Tempur-Pedic North America, LLC et al v. Mattress Firm, Inc.

Filing 23

MEMORANDUM OPINION AND ORDER DENYING 19 Opposed MOTION to Dismiss Under the Colorado River Abstention Doctrine, DENYING 6 Opposed MOTION for Temporary Restraining Order. Injunction Hearing set for 5/16/2017 at 10:00 AM in Courtroom 9D before Judge Gray H Miller.(Signed by Judge Gray H Miller) Parties notified.(rkonieczny, 4)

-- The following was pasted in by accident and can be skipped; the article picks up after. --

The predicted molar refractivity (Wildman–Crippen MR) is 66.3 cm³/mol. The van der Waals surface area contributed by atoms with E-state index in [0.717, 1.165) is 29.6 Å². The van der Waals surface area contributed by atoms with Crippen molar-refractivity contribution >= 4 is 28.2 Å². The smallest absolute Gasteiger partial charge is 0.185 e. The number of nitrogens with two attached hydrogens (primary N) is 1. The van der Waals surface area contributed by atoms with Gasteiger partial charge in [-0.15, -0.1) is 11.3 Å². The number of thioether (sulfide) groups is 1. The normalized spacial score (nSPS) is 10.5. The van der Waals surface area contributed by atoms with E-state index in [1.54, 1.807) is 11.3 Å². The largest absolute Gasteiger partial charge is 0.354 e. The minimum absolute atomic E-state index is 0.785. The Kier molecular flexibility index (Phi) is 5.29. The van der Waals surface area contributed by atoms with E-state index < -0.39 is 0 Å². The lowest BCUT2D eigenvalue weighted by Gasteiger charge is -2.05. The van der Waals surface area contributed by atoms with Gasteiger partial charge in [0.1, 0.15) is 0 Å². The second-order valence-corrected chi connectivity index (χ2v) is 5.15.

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UNITED STATES DISTRICT COURT SOUTHERN DISTRICT OF TEXAS HOUSTON DIVISION TEMPUR-PEDIC NORTH AMERICA, LLC, § SEALY MATTRESS COMPANY, DAN-FOAM APS, § and SEALY TECHNOLOGY LLC, § § Plaintiffs, § § v. § § MATTRESS FIRM, INC., § § Defendant. § CIVIL ACTION H-17-1068 MEMORANDUM OPINION & ORDER Pending before the court are (1) the plaintiffs’ motion for a temporary restraining order and preliminary injunction (Dkt. 6), and (2) the defendant’s motion to dismiss under the Colorado River abstention doctrine (Dkt. 19).1 After considering the motions, responses, reply, evidentiary record, and applicable law, the court finds that (1) the plaintiffs’ motion for a temporary restraining order should be DENIED, but the court will set a hearing on the motion for a preliminary injunction (Dkt. 6), and (2) the defendant’s motion to dismiss should be DENIED (Dkt. 19). I. BACKGROUND This case involves a business dispute between the plaintiffs, Tempur-Pedic North America, LCC (“Tempur-Pedic”), Sealy Mattress Company (“Sealy”), Dan-Foam APS, and Sealy Technology LLC (collectively “Tempur-Sealy”), and the defendant Mattress Firm, LLC (“Mattress Firm”). Dkt. 1. Mattress Firm is a mattress retailer that sells Tempur-Sealy branded mattresses. Dkt. 7 at 9. 1 Colorado River Conserv. Dist. v. United States, 424 U.S. 800 (1976). On January 1, 2014, plaintiffs Tempur-Pedic and Sealy each entered into retailer agreements with Mattress Firm. Dkt. 4, Exs. C, D. The agreements included a requirement that, upon termination, Mattress Firm would cease using Tempur-Sealy’s intellectual property and holding itself out as a retailer of Tempur-Sealy products. Id. In January 2017, Tempur-Pedic, Sealy, and Mattress Firm terminated their relationship. Dkt. 7, Ex. F; Dkt. 18, Ex. A. Subsequently, the parties reached an agreement to allow Mattress Firm to continue to sell Tempur-Sealy products through April 3, 2017 (the “Letter Agreements”). Dkt. 3, Exs. 7–10; Dkt. 4, Exs. E, F, G, H; Dkt. 18, Ex. A. On March 30, 2017, Mattress Firm filed suit against Tempur-Pedic and Sealy in Texas state court seeking damages for breach of the Letter Agreements, damages for tortious interference with prospective business relationships, and a declaratory judgment that it can use Tempur-Pedic and Sealy’s intellectual property for the sale of its remaining inventory. Dkt. 19 at 2, Ex. A (Mattress Firm v. Tempur-Pedic North America, LLC et al, Cause No. 2017-22062, 165th Judicial District Court of Harris County, Texas). On April 7, 2017, Tempur-Sealy filed a complaint in the Southern District of Texas against Mattress Firm for breach of contract and trademark infringement under common law and the Lanham Act. Dkt. 1. Then, Tempur-Sealy filed a motion for a temporary restraining order and a preliminary injunction. Dkts. 6, 7, 8, 17 (additional evidence). Mattress Firm responded, and Tempur-Sealy replied. Dkts. 18, 21. On April 14, 2017, Mattress Firm filed a motion to dismiss Tempur-Sealy’s complaint under the Colorado River abstention doctrine. Dkt. 19 (citing Colorado River, 424 U.S. 800). TempurSealy responded. Dkt. 20. 2 II. MATTRESS FIRM’S MOTION TO DISMISS A. Legal Standard Federal courts have a “virtually unflagging obligation . . . to exercise the jurisdiction given them.” Colorado River, 424 U.S. at 813. “Abstention from the exercise of federal jurisdiction is the exception, not the rule.” Id. Abstention under the Colorado River doctrine applies “when suits are parallel, having the same parties and the same issues.” Stewart v. W. Heritage Ins. Co., 438 F.3d 488, 491 (5th Cir. 2006) (citing Diamond Offshore Co. v. A&B Builders, Inc., 302 F.3d 531, 540 (5th Cir. 2002)). However, “the pendency of an action in the state court is no bar to proceedings concerning the same matter in the Federal court having jurisdiction.” Colorado River, 424 U.S. at 813. “The party seeking a stay or dismissal of the federal case in the event of concurrent state and federal suits bears the burden of establishing the propriety of abstention under Colorado River.” Turner v. Pavlicek, No. H–10–00749, 2011 WL 4458757, at *4 (S.D. Tex. Sept. 22, 2011) (Rosenthal, J.). Once the court determines that the federal and state court suits are parallel, the Supreme Court identified six factors to determine whether the “exceptional circumstances” exist to abstain: (1) assumption by either court of jurisdiction over a res, (2) relative inconvenience of the forums, (3) avoidance of piecemeal litigation, (4) the order in which jurisdiction was obtained by the concurrent forums, (5) to what extent federal law provides the rules of decision on the merits, and (6) the adequacy of the state proceedings in protecting the rights of the party invoking federal jurisdiction. Kelly Inv., Inc. v. Cont’l Common Corp., 315 F.3d 494, 497 (5th Cir. 2002) (citing Moses H. Cone Mem’l Hosp. v. Mercury Constr. Corp., 460 U.S. 1, 16, 103 S. Ct. 927 (1983)). However, the factors are not applied “mechanically,” but rather carefully balanced and “heavily weighted in favor of the exercise of jurisdiction.” Moses, 460 U.S. at 2. 3 B. Analysis Mattress Firm filed a motion to dismiss under the Colorado River doctrine, requesting the court abstain in favor of the pending state court proceedings. Dkt. 19. First, the court will consider if the proceedings are parallel, and then review the six factors in determining if abstention is appropriate. African Methodist Episcopal Church v. Lucien, 756 F.3d 788, 797 (5th Cir. 2014) (“As an initial step, before applying the factors, the court must determine if litigation is sufficiently parallel”) (internal quotations omitted). 1. Parallel litigation The federal and state court suit should involve the same parties and the same issues for the litigation to be considered parallel. Stewart, 438 F.3d at 491. However, this analysis does not require “a mincing insistence on precise identity” of parties and issues. RepublicBank Dallas Nat. Ass’n v. McIntosh, 828 F.2d 1120, 1121 (5th Cir. 1987) (holding that the litigation was not parallel because of disparate issues and parties, despite the same general subject matter jurisdiction). First, the parties in the federal and state court cases are not the same. Here, the parties in the state court case are Mattress Firm as the plaintiff, and Tempur-Pedic and Sealy as the defendants. Dkt. 19, Ex. A. The federal court case includes two additional parties as plaintiffs, Dan-Foam APS and Sealy Technology LLC. Dkt. 1; Dkt. 20 at 10. Tempur-Sealy argues these two companies are owners of the trademarks at issue, and without being parties to the state court case, they cannot defend their rights. Dkt. 20 at 11. The court agrees that these two parties have a substantial interest in the outcome of the matter and are not parties to the state court case. Second, the issues in the federal and state court cases are not the same. The claims in the state court case are breach of contract, a declaratory judgment that the contract allows Mattress Firm to continue to use Tempur-Sealy’s intellectual property in promotional activities, and tortious 4 interference of sales contracts between Mattress Firm and its customers. Dkt. 19, Ex. A at 10–12. The claims in the federal court also include breach of contract. Dkt. 1 at 14. The federal case, however, includes eight additional causes of action not found in the state court case based on federal and common law trademark infringement. Dkt. 1 at 11–19. The court acknowledges that the trademark issues in federal court are related to the underlying state court case, because Mattress Firm is asserting that it has a contractual right to use Tempur-Sealy’s intellectual property. Colorado River, 424 U.S. at 816 (“[T]he mere potential for conflict in the results of adjudications, does not, without more, warrant staying exercise of federal jurisdiction.”); see, e.g., Rowley v. Wilson, No. 05-30189, 2006 WL 2233221, at *1 (5th Cir. Aug.4, 2006) (unpublished opinion) (holding that suits were not parallel for Colorado River abstention purposes because some defendants were in the federal case and were not present in the state suit; and the plaintiff asserted claims in the federal case that were not asserted in the state suit). Though the issues in the two suits are certainly related, the court concludes that they are not the same issues as required for parallel litigation. Because the state and federal court litigation do not involve the same parties nor the same issues, the court concludes that the litigation is not parallel. Therefore, Mattress Firm’s motion to dismiss under the Colorado River abstention doctrine is DENIED. Dkt. 19. 2. Colorado River factors Though the court has already determined that the motion to dismiss should be denied because the state and federal court litigation are not parallel, an abstention is also not appropriate under the six-factor Colorado River analysis. Moses, 460 U.S. at 16. For the first factor, both parties suggest that it is not applicable because there is no res at issue in this case. Dkt. 19 at 2, Dkt. 20 at 13. However, the Fifth Circuit rejects this contention, 5 holding that the absence of a res weighs in favor of the federal court exercising jurisdiction. Stewart, 438 F.3d at 492 (citing Evanston Ins. Co. v. Jimco, Inc., 844 F.2d 1185, 1191 (5th Cir.1988)) (“[A]bsence of this factor . . . supports exercising federal jurisdiction.”); see also, Engenium Sols., Inc. v. Carr, No. CIV.A.H-10-4412, 2012 WL 8432678, at *9 (S.D. Tex. Sept. 28, 2012) (Rosenthal, J.). Therefore, the court finds that this factor weighs against abstention. Under the second factor, the forums are equivalent, both the state and federal cases are geographically situated in Houston, Texas. Dkt. 19 at 2; Dkt. 20 at 14. The court finds that this factor is neutral. The third factor is the avoidance of piecemeal litigation. As the court has already observed, the contract claim in the state court case is an essential element of Mattress Firm’s defense in the federal case that it is not violating Tempur-Sealy’s trademark rights. Dkt. 19 at 2–3. If both suits are allowed to proceed, these issues being tried concurrently could lead to piecemeal litigation. Therefore, the court finds that this factor weighs in favor of abstention. The fourth factor is the progress of each of the cases. The state court case was filed a week earlier than the federal case. Dkt. 19 at 3; Dkt. 20 at 13. However, first filing is not the only consideration. Moses, 460 U.S. at 103 (“[P]riority should not be measured exclusively by which complaint was filed first, but rather in terms of how much progress has been made in the two actions.”); Black Sea Inv., Ltd. v. United Heritage Corp., 204 F.3d 647, 651 (5th Cir. 2000) (holding a state suit filed first, but with no progress being made on the merits of the case in either the federal or state court, weighs against abstention). Here, in the state court case, at least as of the time of Tempur-Sealy’s response to the motion to dismiss, Tempur-Pedic has not yet been served, and no appearances have been made. Dkt. 20 at 16. Therefore, the court finds that this factors weighs against abstention. 6 The fifth factor centers on the federal court’s expertise in the subject matter of the case. As Tempur-Sealy notes, its claims include a federal cause of action under the Lanham Act. Dkt. 20 at 17. However, the court also observes that Tempur-Sealy’s causes of action include common law trademark claims and contract claims that would be based in state law. Dkt. 19 at 3. The court finds that this factor is neutral. Finally, the sixth factor addresses the state court’s ability to protect the rights of the parties. Tempur-Sealy argues that its trademark rights cannot be protected in the state court because it has not even filed its counterclaims or answer yet to assert these rights in state court. Dkt. 20 at 18. The court finds that this argument is unpersuasive, because when Tempur-Sealy does assert those rights, the state court is an adequate forum to protect them. Therefore, the court finds this factor is neutral. The court must balance these six factors “in favor of the exercise of jurisdiction.” Stewart, 438 F.3d at 493. Here, three of the factors are neutral, two weigh against abstention, and one weighs in favor of abstention. When considering the balance of these factors weighed in favor of the exercise of jurisdiction, the court finds the results are insufficient to support the “exceptional” decision to abstain. See, e.g., Stewart, 438 F.3d at 493 (deciding against abstention when all the factors are neutral except for piecemeal litigation); Engenium Sols., 2012 WL 8432678, at *10 (noting that when “only two of the six factors counsel toward abstention,” it may not be sufficient to overcome the balance in favor of exercise of jurisdiction).2 Therefore, even if the court had concluded the cases were parallel, the court finds that the six factors under Colorado River and 2 See also Josue Caballero, Note, Colorado River Abstention Doctrine in the Fifth Circuit: The Exceptional Circumstances of a Likely Reversal, 64 BAYLOR L.REV. 277, 289, 299–300 (2012) (tabulating the Fifth Circuit’s reversals of district court decisions to abstain and finding that the Fifth Circuit reversed most appealed district court decisions to abstain under Colorado River, but has never reversed a district court's decision not to abstain). 7 Moses, when balanced with the exercise of federal jurisdiction, are insufficient to warrant an abstention. III. TEMPUR-SEALY’S MOTION FOR A TRO AND PRELIMINARY INJUNCTION A. Legal Standard A party seeking a temporary restraining order or a preliminary injunction pursuant to Rule 65 of the Federal Rules of Civil Procedure must demonstrate four elements: (1) a substantial likelihood of success on the merits; (2) a substantial threat of irreparable injury if the injunction is denied; (3) that the threatened injury outweighs any prejudice the injunction might cause the defendant; and (4) that the injunction will not disserve the public interest. Bluefield Water Ass’n, Inc. v. City of Starkville, Miss., 577 F.3d 250, 252-53 (5th Cir. 2009); Affiliated Prof’l Home Health Care Agency v. Shalala, 164 F.3d 282, 285 (5th Cir. 1999). Injunctive relief, particularly at the preliminary stages of litigation, is an extraordinary remedy that requires an unequivocal showing of the need for the relief to issue. Valley v. Rapides Parish Sch. Bd., 118 F.3d 1047, 1050 (5th Cir. 1997). Thus, injunctive relief should only be granted where the movant has “clearly carried the burden of persuasion.” Bluefield Water Ass’n, 577 F.3d at 252–53; Anderson v. Jackson, 556 F.3d 351, 360 (5th Cir. 2009). B. Analysis Tempur-Sealy moves for a temporary restraining order and a preliminary injunction to prevent Mattress Firm from continuing to use its intellectual property. Dkt. 6. However, injunctive relief is an extraordinary remedy, and the court finds that Tempur-Sealy has not met its burden of persuasion necessary for the court to grant a temporary restraining order based on two of the elements required for injunctive relief: (1) likelihood of success on the merits, and (2) irreparable injury. Bluefield Water, 577 F.3d at 252-53. 8 First, the court is unconvinced that Tempur-Sealy has established the likelihood of success on the merits. Tempur-Sealy has produced ample evidence that Mattress Firm is using TempurSealy marks. See, e.g., Dkt. 7, Exs 1–40; Dkt. 17, Exs. 1–14. Tempur-Sealy also claims that the Letter Agreements require Mattress Firm to cease using Tempur-Sealy marks except for those appearing on its remaining inventory and that it will confirm in writing its effort to remove the marks. Dkt. 8 at 17, Exs. 1–2, 15–40. Mattress Firm counters with evidence that the Letter Agreements also give it the right to use the marks in advertising its remaining inventory and that it has been removing the marks as required. Dkt. 18 at 13, Exs. B, E. Given this dispute, the court is unconvinced, at the temporary restraining order phase, that Tempur-Sealy has established the likelihood of success on the merits and the need for an immediate temporary restraining order. Second, the court is not convinced that Tempur-Sealy is facing irreparable harm that makes injunctive relief the appropriate remedy. The “extraordinary equitable remedy” of an injunction requires that the plaintiff demonstrate that he will suffer an irreparable injury for which monetary damages are an inadequate remedy. Brennan’s, Inc. v. Brennan, 289 F. App’x 706, 707 (5th Cir. 2008); Ridgely v. FEMA, 512 F.3d 727, 734 (5th Cir. 2008). Tempur-Sealy argues that money damages are “inadequate” because Mattress Firm’s hold over use of Tempur-Sealy’s trademarks is likely to cause confusion that Mattress Firm is an authorized retailer of Tempur-Pedic products. Dkt. 8 at 24. The Fifth Circuit has opined that, in some circumstances, irreparable injury can be presumed based on a showing of a likelihood of confusion in a trademark infringement claim. Abraham v. Alpha Chi Omega, 708 F.3d 614, 627 (5th Cir. 2013) (holding that “[a]ll that must be proven to establish liability and the need for an injunction against infringement is the likelihood of confusion, injury is presumed.”); see also Paulsson Geophysical Servs., Inc. v. Sigmar, 529 F.3d 303, 313 (5th 9 Cir. 2008) (commenting that “[w]hen likelihood of confusion exists, the plaintiff’s lack of control over the quality of the defendant’s goods or services constitutes an immediate and irreparable injury, regardless of the actual quality of the goods or services . . . .” but also noting “[t]his Court has avoided ‘expressly adopting this presumption of irreparable injury. . .’” (quoting Quantum Fitness Corp. v. Quantum Lifestyle Ctrs., LLC, 83 F. Supp. 2d 810, 831 (S.D. Tex. 1999) (Rosenthal, J.) and S. Monorail Co. v. Robbins & Myers, Inc., 666 F.2d 185, 188 (5th Cir. 1982)). Here, however, there are two distinctions that rebut any presumption of harm arising from consumer confusion. First, Mattress Firm is using the Tempur-Pedic mark to sell Tempur-Sealy products, so it is unlikely that Tempur-Sealy will experience harm regarding its reputation for product quality, because Mattress Firm is selling genuine Tempur-Sealy products. Dkt. 18 at 23, Ex. A. Second, Mattress Firm has been using the Tempur-Sealy marks in the course of its business for twenty years. Dkt. 18 at 2. The court is not convinced that its additional short-term use of the mark poses a risk of immediate irreparable harm to Tempur-Sealy’s customer good will and reputation because the two brands are already associated with each other. Id. Tempur-Sealy also alleges that Mattress Firm’s use of its mark is harming competing businesses selling Tempur-Sealy products, especially given the deeply discounted offerings made by Mattress Firm in its final sale of the Temper-Sealy mattresses in its inventory. Dkt. 8 at 24; Dkt. 18 at 24. Given the long standing business arrangement between these parties, the court concludes that, at this stage of the litigation, monetary damages may be more appropriate to remedy this type of harm than injunctive relief. The court finds that Tempur-Sealy has not met the burden of persuasion on two of the elements necessary for the court to grant a temporary restraining order. Therefore, the court DENIES 10 Tempur-Sealy’s motion for a temporary restraining order. Dkt. 6. However, the court will set an oral hearing on Tempur-Sealy’s motion for a preliminary injunction. IV. CONCLUSION Mattress Firm’s motion to dismiss under the Colorado River doctrine is DENIED. Dkt. 19. Tempur-Sealy’s motion for a temporary restraining order is DENIED. Dkt. 6. It is further ORDERED that an evidentiary hearing will be held on plaintiffs’ motion for preliminary injunction on Tuesday, May 16, 2017 at 10:00 a.m. in Courtroom 9-D, 515 Rusk, Houston, Texas. Signed at Houston, Texas on April 24, 2017. ___________________________________ Gray H. Miller United States District Judge 11